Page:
Diatonic Chords

Each note within the major scale is thought of as being diatonic to that key. When the notes of a major scale are played together, they sound right to the ear. It so follows that if we construct our triads (chords) from the notes of the major scale, these triads will also sound right to the ear.

Major scales consist of seven notes. We use these notes to construct seven triads. As the construction of the triads are restricted to the notes from the major scale, they are referred to as diatonic chords .

Each of the seven chords are named relative to their starting position within the major scale. This starting position is called the Scale Degree .

C Major C D E F G A B C
Scale Degree I II III IV V VI VII VII

Roman numerals have historically been used for notating scale degrees.

Each triad is constructed by selecting the starting note and then selecting every other note of the major scale.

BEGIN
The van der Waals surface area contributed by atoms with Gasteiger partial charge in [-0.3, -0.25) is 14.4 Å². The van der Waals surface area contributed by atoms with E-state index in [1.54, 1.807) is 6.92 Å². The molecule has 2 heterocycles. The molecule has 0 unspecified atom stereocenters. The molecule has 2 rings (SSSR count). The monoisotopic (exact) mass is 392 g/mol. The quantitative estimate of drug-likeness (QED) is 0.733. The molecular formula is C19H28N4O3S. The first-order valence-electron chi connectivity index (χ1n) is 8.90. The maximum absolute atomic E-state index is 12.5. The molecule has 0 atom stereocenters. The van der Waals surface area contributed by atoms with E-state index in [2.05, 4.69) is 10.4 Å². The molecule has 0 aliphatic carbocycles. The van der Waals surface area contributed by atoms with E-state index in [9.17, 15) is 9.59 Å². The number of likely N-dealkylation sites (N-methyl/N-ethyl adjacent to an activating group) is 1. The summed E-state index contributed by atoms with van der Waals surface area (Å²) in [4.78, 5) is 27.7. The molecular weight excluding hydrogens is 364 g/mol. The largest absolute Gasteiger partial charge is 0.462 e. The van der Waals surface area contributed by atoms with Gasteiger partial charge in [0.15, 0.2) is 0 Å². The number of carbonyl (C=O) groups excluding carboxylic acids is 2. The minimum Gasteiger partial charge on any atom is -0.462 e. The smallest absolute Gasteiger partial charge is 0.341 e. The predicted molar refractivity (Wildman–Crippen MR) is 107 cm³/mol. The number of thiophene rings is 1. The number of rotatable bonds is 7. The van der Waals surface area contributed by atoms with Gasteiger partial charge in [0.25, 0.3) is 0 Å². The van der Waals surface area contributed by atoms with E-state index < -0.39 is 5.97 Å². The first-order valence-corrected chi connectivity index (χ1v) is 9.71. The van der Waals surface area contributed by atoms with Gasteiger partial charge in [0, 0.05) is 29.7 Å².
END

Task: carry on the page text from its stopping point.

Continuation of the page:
For example, the chords diatonic to C Major are:

The triad at degree I of C major is C Major

C Major Triad

The triad at degree II of C major is D Minor

D Diatonic Triad

The triad at degree III of C major is E Minor

E Diatonic Triad

The triad at degree IV of C major is F Major

F Diatonic Triad

The triad at degree V of C major is G Major

G Diatonic Triad

The triad at degree VI of C major is A Minor

A Diatonic Triad

The triad at degree VII of C major is B Diminished

B Diatonic Triad

Given that all major scales are constructed using the same pattern of half-steps and whole-steps, the chord type of each scale degree will follow as specific pattern as well. The following diagram shows the chord quality constructed at each scale degree.

Scale Degree Chord Type
I Major
II Minor
III Minor
IV Major
V Major
VI Minor
VII Diminished
VIII Major